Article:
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8863: Graham Greene Would Still Adore This Hotel (fwd)

From: Tttnhm@aol.com

Business Week - May 7th, 2001


Graham Greene Would Still Adore This Hotel  
By Monica Roman
As I pull on my swimsuit, I'm like any other tourist who has just arrived in 
the Caribbean: I can't wait to get to the hotel pool. But before I dive in, I 
strain to see if there are any blood stains. You see, this is not just any 
hotel pool--it's the one in which Doctor Philipot was found dead in Graham 
Greene's novel, The Comedians.

Wait a minute, I remind myself: That's fantasy, not reality. But the two 
worlds seem to intersect at the Hotel Oloffson (Greene called it the Trianon) 
in Port-au-Prince, Haiti. "With its towers and balconies and wooden fretwork 
decorations it had the air of a Charles Addams house in a number of The New 
Yorker," Greene wrote. "You expected a witch to open the door to you or a 
maniac butler, with a bat dangling from the chandelier behind him."

Despite my morbid imaginings, all I see in the pool are a few leaves, so I 
jump in. But the feeling that I've stepped into The Comedians returns when I 
meet Richard A. Morse, the Oloffson's proprietor. Like the book's Monsieur 
Brown, Morse's family connections led him to an antiquated hotel that he 
hoped to restore to its former grandeur. The son of the late Richard M. 
Morse, an American professor who taught Latin American history at Yale and 
Stanford universities, and Emerante de Pradines, a famed Haitian dancer, 
Morse took over the Oloffson in 1987, a year after dictator Jean-Claude "Baby 
Doc" Duvalier went into exile.

Morse, a Princeton University graduate, came to study the music of vodou,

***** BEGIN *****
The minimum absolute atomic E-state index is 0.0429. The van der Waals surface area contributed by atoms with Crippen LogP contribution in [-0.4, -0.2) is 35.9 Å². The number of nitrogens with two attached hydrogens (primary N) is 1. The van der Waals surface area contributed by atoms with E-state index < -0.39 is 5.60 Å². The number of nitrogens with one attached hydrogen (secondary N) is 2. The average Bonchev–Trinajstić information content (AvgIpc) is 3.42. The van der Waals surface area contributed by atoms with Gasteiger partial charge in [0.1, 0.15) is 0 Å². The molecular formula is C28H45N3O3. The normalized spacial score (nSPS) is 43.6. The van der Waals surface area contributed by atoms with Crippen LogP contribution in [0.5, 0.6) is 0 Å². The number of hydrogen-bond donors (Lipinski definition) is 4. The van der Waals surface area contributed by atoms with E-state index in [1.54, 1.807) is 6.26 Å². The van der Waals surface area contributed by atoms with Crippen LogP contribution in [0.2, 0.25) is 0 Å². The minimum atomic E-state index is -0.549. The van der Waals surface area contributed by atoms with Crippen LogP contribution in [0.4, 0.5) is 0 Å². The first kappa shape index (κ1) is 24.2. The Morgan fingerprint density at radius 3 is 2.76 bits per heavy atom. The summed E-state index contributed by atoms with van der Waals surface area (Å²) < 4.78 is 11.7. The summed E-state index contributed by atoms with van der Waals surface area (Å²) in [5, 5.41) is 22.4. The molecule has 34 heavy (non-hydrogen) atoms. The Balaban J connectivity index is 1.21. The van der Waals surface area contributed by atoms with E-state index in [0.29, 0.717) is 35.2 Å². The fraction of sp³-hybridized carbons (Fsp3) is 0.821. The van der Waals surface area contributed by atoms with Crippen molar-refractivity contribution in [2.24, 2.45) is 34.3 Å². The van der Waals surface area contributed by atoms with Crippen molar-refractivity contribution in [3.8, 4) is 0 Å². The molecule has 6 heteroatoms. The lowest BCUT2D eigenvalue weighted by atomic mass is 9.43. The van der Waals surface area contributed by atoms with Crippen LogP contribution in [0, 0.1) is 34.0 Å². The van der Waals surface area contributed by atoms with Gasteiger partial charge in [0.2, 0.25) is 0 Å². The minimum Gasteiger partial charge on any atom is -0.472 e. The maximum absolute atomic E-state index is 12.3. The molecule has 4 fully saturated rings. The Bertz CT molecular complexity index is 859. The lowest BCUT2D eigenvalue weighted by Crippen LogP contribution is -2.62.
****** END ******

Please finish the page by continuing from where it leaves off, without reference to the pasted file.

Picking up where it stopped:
Haiti's polytheistic religion, but he "needed a day job." Through the 
intercession of his half-brother, Jean Max Sam, Morse obtained a 15-year 
lease on the Oloffson, which was built as a home for the Sams in the 19th 
century. The family lived there until President Guillaume Sam was torn to 
pieces by a mob in 1915. The incident led to the first American invasion, 
when the mansion was used as a hospital by the Marines.

Ever since Morse took over the Oloffson, Haiti's political climate has been 
anything but hospitable to tourism. After a period of chaos following the 
Duvalier era, Jean-Bertrand Aristide, a former priest, became President in 
February, 1991, but was overthrown seven months later. A reign of terror 
under Raoul Cédras ensued. Aristide was ultimately restored to power after a 
second American invasion, in October, 1994.

Instead of becoming a magnet for tourists, the Oloffson hosted employees of 
nongovernmental organizations, health-care workers, missionaries, reporters, 
Peace Corps volunteers, and adventure seekers, dubbed "minglers" by Herbert 
Gold in his book Haiti: Best Nightmare on Earth.

It's whispered that some journalists who hung out at the Oloffson would pay a 
$20 finder's fee to Haitians who located corpses that could be photographed. 
That's a lot of money in a country where 80% of the 8 million residents live 
in poverty, and the per-capita gross national product is $460.

Even today, the talk on the Oloffson porch inevitably leads to dead 
bodies--particularly when the body in question is a blanc, Creole for 
foreigner. Carjackings, AIDS, and random murders have scared away all but a 
few intrepid tourists. "We don't have enough dead bodies to bring in the 
foreign press, but we have just enough to keep the tourists away," says Morse.

The international community has turned its back on Haiti because its 
government has repeatedly broken its promises to foster democracy. More than 
$500 million in foreign aid has been frozen since former President René 
Préval, an Aristide protege, suspended the parliament in January, 1999. Last 
year's legislative elections, in which Aristide's La Fanmi Lavalas party won 
80% of the seats, were marred by fraud allegations. After he was elected 
again in November, 2000, Aristide wrote Bill Clinton offering to include 
other political parties in his Cabinet, but the opposition parties have 
rebuffed his overtures. Given President George W. Bush's avowed reluctance to 
engage in "nation-building," it's unlikely the U.S. would intervene if